In Stirner's Critics, Stirner intended to respond to criticisms made to important arguments put forward in The Ego and Its Own. In it, Stirner tends to refer to himself in the third person. He defines the Union of egoists as follows: "Egoism, as Stirner uses it, is not opposed to love nor to thought; it is no enemy of the sweet life of love, nor of devotion and sacrifice; it is no enemy of intimate warmth, but it is also no enemy of critique, nor of socialism, nor, in short, of any actual interest. It doesn't exclude any interest. It is directed against only disinterestedness and the uninteresting; not against love, but against sacred love, not against thought, but against sacred thought, not against socialists, but against sacred socialists, etc. The "exclusiveness" of the egoist, which some want to pass off as isolation, separation, loneliness, is on the contrary full participation in the interesting by—exclusion of the uninteresting".[4]

Unions of egoists vs. class hierarchy[edit]

In this work, Stirner corrects what he sees as a misinterpretation of his idea of Union of egoists by the German socialist writer Moses Hess. He charges Hess of wanting to characterize Unions of egoists as "the utterly common opposition of the liberal bourgeoisies who put the blame on the state when people fall into poverty and starve".[4] Instead, he corrects him by saying that it "is a union in which most of those involved are hoodwinked about their most natural and obvious interests, a union of egoists? Have "egoists" come together where one is the slave or serf of the other? There are, it's true, egoists in such a society, and in this sense, it might in some aspects be called an "egoistic union"; but the slaves have not really sought this society from egoism, and are instead, in their egoistic hearts, against these lovely "unions," as Hess calls them".[4]

Stirner's examples of Unions of egoists in practice[edit]

Stirner also proceeds to give specific examples of what he would consider Unions of egoists: "It would be another thing indeed, if Hess wanted to see egoistic unions not on paper, but in life. Faust finds himself in the midst of such a union when he cries: "Here I am human, here I can be human"—Goethe says it in black and white. If Hess attentively observed real life, to which he holds so much, he will see hundreds of such egoistic unions, some passing quickly, others lasting. Perhaps at this very moment, some children have come together just outside his window in a friendly game. If he looks at them, he will see a playful egoistic union. Perhaps Hess has a friend or a beloved; then he knows how one heart finds another, as their two hearts unite egoistically to delight (enjoy) each other, and how no one "comes up short" in this. Perhaps he meets a few good friends on the street and they ask him to accompany them to a tavern for wine; does he go along as a favor to them, or does he "unite" with them because it promises pleasure? Should they thank him heartily for the "sacrifice," or do they know that all together they form an "egoistic union" for a little while?".[4]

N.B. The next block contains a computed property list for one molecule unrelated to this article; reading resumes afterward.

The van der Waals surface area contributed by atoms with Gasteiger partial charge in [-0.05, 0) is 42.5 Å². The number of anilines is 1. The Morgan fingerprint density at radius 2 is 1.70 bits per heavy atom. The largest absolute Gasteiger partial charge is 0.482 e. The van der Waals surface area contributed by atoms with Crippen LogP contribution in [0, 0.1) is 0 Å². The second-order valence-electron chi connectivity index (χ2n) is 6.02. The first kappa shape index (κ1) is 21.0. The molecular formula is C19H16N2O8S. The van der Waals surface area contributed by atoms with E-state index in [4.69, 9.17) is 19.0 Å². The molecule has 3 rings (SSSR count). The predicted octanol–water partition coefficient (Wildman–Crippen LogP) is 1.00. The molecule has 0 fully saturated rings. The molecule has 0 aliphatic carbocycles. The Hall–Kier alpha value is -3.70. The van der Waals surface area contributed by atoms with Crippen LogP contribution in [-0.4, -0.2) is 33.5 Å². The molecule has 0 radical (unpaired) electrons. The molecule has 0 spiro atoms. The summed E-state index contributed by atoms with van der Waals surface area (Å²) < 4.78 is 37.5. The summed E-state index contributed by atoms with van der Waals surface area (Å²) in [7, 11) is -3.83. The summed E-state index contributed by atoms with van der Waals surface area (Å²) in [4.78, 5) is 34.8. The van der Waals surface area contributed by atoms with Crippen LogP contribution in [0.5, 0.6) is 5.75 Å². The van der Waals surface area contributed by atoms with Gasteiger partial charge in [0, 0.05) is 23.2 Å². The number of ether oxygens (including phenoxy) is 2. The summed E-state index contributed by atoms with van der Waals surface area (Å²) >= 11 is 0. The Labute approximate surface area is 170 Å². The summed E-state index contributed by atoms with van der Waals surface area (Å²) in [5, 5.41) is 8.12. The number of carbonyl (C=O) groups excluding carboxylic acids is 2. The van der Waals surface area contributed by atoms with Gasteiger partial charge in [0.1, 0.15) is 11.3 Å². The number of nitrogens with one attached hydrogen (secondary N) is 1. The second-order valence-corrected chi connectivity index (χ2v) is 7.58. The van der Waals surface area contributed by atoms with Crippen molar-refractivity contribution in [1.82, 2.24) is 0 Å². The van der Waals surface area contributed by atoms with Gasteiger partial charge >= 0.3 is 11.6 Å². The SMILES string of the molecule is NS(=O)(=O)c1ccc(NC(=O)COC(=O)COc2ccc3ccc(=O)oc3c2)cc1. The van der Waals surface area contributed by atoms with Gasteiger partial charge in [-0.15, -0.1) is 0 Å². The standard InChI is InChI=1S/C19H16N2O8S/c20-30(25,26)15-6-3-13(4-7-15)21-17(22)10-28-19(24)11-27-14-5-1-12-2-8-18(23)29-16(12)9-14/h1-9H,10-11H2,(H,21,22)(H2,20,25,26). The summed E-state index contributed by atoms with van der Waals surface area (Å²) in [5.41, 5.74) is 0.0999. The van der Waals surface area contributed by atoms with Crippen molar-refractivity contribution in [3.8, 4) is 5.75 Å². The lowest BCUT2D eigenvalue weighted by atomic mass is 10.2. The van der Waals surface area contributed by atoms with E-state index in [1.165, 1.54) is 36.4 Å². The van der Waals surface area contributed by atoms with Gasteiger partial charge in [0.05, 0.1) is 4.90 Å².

Interpretations and influence[edit]

Scholar Andrew Carlson argues that people would be held together by mutual advantage through common "use" of one another in this Union of egoists.[5] In joining the Union, an individual increases his own individual power—each person would through his own might control what they could. It does not imply though that there would be a region of universal rapacity and perpetual slaughter, nor does it mean the wielding of power over others as each person would defend his own uniqueness. Carlson holds that once a person has attained self-realization of true egoism, they would not want to rule over others or hold more possessions than they need because this would destroy their independence.[5] Carlson views the Union of egoists as essentially a non-formal group that participants voluntarily engage in for personal gain. Since no one person is obligated to the group, they may leave if it ceases to serve their interests, making the benefit mutual to all members. Whereas individuals in communism are obligated to one another in society, in egoism they are obligated only to themselves. Stirner saw this as the opposite of a state, government or society, which could use the individual for its own gain without benefiting the individual or truly being in his interest.[5]